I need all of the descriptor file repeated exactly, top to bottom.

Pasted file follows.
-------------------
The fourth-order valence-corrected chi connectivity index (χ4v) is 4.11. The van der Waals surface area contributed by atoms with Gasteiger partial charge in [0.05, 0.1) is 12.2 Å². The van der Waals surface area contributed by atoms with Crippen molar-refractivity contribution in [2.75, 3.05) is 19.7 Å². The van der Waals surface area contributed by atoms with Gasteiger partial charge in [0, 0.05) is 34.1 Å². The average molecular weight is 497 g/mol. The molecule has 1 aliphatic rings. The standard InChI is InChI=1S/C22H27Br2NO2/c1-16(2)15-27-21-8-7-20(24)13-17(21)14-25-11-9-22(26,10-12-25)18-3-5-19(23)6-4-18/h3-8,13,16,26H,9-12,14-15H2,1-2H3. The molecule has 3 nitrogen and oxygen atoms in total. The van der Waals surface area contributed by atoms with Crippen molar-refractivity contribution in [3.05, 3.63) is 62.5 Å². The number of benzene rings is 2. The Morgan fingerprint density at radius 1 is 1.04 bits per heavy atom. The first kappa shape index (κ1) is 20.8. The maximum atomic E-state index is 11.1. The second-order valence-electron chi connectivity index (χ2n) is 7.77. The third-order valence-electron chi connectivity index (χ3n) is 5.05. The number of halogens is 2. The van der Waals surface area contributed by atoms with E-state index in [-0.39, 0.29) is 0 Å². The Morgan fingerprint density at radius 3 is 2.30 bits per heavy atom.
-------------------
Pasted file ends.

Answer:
The fourth-order valence-corrected chi connectivity index (χ4v) is 4.11. The van der Waals surface area contributed by atoms with Gasteiger partial charge in [0.05, 0.1) is 12.2 Å². The van der Waals surface area contributed by atoms with Crippen molar-refractivity contribution in [2.75, 3.05) is 19.7 Å². The van der Waals surface area contributed by atoms with Gasteiger partial charge in [0, 0.05) is 34.1 Å². The average molecular weight is 497 g/mol. The molecule has 1 aliphatic rings. The standard InChI is InChI=1S/C22H27Br2NO2/c1-16(2)15-27-21-8-7-20(24)13-17(21)14-25-11-9-22(26,10-12-25)18-3-5-19(23)6-4-18/h3-8,13,16,26H,9-12,14-15H2,1-2H3. The molecule has 3 nitrogen and oxygen atoms in total. The van der Waals surface area contributed by atoms with Crippen molar-refractivity contribution in [3.05, 3.63) is 62.5 Å². The number of benzene rings is 2. The Morgan fingerprint density at radius 1 is 1.04 bits per heavy atom. The first kappa shape index (κ1) is 20.8. The maximum atomic E-state index is 11.1. The second-order valence-electron chi connectivity index (χ2n) is 7.77. The third-order valence-electron chi connectivity index (χ3n) is 5.05. The number of halogens is 2. The van der Waals surface area contributed by atoms with E-state index in [-0.39, 0.29) is 0 Å². The Morgan fingerprint density at radius 3 is 2.30 bits per heavy atom.